Other than the type of box it’s in, I really don’t understand the difference.
An external hard disk can only be connected to one PC at a time. An NAS is connected to the network, and can therefore be accessed by hundreds of devices simultaneously. An NAS also generally has an OS built into it and additionality functionality not available in an external drive, such as streaming movie player, printer sharing, or remote access over the internet.
In fact, an external hard disk is no different to an internal one. the box it's in simply provides power, and changes the SATA /IDE interface to a USB. No additional functionality or brains in there.
Thank you James.
I assume then, that the NAS OS is there mainly to take some stress off of the accessing PCs, is this correct?
Hmmm... That's a good way to think of it if the box has some kind of built-in functions, yes. But, not all NAS devices have functions beyond just a networked hard drive though, so it may be just a very light OS that enables it to operate on the network. So it *can* take some of the strain from the PC, but that's not why you would use one because the benefits would be minimal. The main point is that is enables access over the network, and hence by any other machine on the network. Perhaps it's better just to think NAS = file server.
Beyond that, we'd have to start talking about specific devices. For instance, there are NAS devices that are basically just an external drive, but they happen to work over a network cable. Some routers also include basic NAS functionality already in them - you just need to connect a regular USB drive and the router becomes a NAS! And then you could build your own NAS device using an old PC and a linux based operating system like FreeNas.
Were you trying to decide which to get? An NAS or regular external disk?
You can do this with an external hard drive connected to a router with a USB port - automatically networks the hard drive and makes it accessible to everyone (no password login though that NAS provides better security). Example: External drive + Apple Time Capsule. You can use Time Capsule for Time Machine and your NAS drive connected via ethernet for iTunes, DLNA and external login security. Look at what you need before you buy NAS to make sure you really need it.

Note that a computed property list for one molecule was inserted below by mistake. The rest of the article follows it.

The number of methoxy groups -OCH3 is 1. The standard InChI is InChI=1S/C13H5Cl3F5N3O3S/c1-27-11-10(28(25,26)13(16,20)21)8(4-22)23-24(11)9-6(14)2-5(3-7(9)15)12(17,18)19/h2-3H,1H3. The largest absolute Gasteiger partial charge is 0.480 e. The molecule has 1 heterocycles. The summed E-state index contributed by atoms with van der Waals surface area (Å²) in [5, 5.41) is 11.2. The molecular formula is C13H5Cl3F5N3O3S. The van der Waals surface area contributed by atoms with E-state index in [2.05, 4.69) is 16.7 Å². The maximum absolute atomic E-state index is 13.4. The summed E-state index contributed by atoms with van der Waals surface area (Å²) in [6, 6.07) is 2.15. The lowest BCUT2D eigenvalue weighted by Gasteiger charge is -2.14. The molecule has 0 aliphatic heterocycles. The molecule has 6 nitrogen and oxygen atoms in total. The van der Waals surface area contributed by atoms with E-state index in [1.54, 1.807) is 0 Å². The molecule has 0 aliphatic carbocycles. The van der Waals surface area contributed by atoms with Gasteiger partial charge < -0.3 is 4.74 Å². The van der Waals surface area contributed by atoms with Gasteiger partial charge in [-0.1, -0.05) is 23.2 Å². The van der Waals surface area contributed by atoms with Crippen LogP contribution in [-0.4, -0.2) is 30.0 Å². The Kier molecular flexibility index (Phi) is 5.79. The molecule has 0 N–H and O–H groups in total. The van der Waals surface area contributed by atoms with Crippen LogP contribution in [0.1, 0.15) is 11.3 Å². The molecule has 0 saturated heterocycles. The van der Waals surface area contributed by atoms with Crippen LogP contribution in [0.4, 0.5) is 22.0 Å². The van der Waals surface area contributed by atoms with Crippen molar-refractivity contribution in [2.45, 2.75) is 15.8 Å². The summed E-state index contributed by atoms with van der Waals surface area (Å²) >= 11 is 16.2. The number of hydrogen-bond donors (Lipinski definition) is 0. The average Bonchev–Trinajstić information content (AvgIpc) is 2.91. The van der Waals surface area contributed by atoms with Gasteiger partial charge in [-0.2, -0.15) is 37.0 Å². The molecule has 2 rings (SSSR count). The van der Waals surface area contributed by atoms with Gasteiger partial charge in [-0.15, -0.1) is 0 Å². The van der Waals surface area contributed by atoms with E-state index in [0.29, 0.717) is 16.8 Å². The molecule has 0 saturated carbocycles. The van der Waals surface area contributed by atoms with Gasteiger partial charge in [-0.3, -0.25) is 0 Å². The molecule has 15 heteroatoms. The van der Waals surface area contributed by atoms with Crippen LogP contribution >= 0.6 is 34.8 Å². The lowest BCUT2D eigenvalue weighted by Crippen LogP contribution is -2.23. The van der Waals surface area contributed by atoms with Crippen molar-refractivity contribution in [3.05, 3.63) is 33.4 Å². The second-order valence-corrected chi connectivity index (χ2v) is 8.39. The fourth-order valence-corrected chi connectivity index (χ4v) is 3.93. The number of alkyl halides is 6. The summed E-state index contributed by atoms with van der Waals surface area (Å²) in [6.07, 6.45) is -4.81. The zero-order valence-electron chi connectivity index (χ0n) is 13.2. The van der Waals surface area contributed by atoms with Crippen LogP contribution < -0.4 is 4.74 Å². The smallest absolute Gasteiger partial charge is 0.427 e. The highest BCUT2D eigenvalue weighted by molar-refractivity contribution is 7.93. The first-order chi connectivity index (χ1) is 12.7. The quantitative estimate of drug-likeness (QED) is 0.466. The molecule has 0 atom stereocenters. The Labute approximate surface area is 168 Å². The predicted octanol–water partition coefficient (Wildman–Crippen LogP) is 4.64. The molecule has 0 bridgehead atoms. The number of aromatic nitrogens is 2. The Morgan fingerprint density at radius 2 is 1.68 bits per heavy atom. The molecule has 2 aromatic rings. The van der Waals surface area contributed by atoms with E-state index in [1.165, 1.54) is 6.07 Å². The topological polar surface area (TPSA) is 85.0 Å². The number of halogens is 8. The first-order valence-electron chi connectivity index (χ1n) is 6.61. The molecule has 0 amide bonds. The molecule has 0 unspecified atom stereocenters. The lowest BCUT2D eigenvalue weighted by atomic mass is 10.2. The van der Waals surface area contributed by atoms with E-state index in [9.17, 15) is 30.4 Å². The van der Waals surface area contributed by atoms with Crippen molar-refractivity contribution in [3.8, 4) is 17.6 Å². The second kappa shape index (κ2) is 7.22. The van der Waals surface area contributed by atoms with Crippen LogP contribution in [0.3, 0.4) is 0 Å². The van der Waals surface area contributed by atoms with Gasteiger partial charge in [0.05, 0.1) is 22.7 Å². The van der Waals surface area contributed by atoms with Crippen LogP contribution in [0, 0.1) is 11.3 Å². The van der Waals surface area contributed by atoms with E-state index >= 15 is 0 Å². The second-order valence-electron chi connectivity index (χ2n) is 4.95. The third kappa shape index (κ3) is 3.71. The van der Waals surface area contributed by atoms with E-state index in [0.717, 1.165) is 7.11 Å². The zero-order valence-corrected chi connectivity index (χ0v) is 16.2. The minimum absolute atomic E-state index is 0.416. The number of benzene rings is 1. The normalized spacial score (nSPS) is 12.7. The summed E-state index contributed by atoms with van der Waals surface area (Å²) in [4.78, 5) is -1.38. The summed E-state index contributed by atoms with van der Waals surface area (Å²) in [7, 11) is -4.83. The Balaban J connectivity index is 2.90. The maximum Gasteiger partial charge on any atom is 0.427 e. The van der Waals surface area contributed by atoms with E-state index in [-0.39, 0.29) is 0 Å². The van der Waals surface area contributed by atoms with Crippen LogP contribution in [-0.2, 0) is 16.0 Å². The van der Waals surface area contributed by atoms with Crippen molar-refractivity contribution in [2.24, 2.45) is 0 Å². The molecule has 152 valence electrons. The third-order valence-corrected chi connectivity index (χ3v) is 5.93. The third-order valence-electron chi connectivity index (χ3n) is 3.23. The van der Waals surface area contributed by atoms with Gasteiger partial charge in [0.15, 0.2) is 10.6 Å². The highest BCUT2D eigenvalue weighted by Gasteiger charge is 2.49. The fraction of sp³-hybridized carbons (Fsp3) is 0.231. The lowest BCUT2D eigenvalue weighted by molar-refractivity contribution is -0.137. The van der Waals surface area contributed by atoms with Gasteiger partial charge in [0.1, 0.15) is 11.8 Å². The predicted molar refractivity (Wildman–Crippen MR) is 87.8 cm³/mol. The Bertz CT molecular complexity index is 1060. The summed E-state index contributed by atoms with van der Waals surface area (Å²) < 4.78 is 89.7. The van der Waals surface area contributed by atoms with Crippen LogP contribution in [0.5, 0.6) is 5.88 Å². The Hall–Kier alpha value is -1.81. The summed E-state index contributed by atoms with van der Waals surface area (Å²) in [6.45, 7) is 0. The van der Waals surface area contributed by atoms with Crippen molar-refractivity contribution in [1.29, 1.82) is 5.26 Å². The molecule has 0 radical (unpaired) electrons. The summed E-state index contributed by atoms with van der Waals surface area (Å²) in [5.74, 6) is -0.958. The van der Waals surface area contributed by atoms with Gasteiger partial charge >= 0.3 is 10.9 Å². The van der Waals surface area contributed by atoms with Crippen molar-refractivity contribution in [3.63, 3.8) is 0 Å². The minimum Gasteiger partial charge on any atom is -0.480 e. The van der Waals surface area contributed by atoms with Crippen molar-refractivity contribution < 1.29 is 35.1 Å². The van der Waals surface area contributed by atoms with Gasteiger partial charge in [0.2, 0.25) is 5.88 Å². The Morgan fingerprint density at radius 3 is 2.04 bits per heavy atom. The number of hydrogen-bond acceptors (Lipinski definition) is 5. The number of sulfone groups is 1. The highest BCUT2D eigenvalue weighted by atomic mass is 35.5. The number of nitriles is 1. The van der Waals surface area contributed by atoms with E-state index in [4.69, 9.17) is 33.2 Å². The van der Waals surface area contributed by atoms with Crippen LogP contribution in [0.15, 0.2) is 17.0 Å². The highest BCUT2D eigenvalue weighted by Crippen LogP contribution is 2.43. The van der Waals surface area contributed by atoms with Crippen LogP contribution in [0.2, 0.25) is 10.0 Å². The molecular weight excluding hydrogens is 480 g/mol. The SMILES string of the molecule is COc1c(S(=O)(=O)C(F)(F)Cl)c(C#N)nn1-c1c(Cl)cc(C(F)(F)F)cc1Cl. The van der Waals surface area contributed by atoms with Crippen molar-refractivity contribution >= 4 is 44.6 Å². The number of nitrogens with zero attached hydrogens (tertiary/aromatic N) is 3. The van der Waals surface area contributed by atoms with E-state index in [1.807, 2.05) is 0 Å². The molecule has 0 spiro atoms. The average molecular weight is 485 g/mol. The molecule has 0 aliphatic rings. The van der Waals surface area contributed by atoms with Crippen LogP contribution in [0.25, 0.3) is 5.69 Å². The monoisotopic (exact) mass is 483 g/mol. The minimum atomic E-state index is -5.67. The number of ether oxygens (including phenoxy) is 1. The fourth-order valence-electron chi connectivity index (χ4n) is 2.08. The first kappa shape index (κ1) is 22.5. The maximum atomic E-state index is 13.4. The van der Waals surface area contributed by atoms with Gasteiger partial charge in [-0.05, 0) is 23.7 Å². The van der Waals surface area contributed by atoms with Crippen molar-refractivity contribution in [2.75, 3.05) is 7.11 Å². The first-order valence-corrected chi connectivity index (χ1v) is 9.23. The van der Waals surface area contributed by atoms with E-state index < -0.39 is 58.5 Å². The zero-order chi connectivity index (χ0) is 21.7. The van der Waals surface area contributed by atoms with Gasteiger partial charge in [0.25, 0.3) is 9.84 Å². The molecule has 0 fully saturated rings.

It's more like a very low profile computer with a stripped down OS (mostly some Linux). The OS is there manage the storage (Partitions, File System), to provide network connectivity (TCP/IP, settings etc.) and services (SMB, AFP, ...). Without those it wouldn't be possible to access the device.
It's not about taking stress off the accessing device. No matter if the storage is NAS, SAN or DAS (direct attached storage via USB/FW/eSATA) using the storage will result in activity (as in used resources) on the computer.
In general you can say that an external Hard Drive is really just an Hard Drive with a converter to one of the external interfaces (USB, Firewire, eSATA) while a NAS is a special form factor of a server with a certain set of functionality.
The only storage that sits in between would be NDAS (Network Direct Attached Storage). You can see it as a server-less network attached Hard Drive. It also doesn't use TCP/IP but the LPX protocol for access.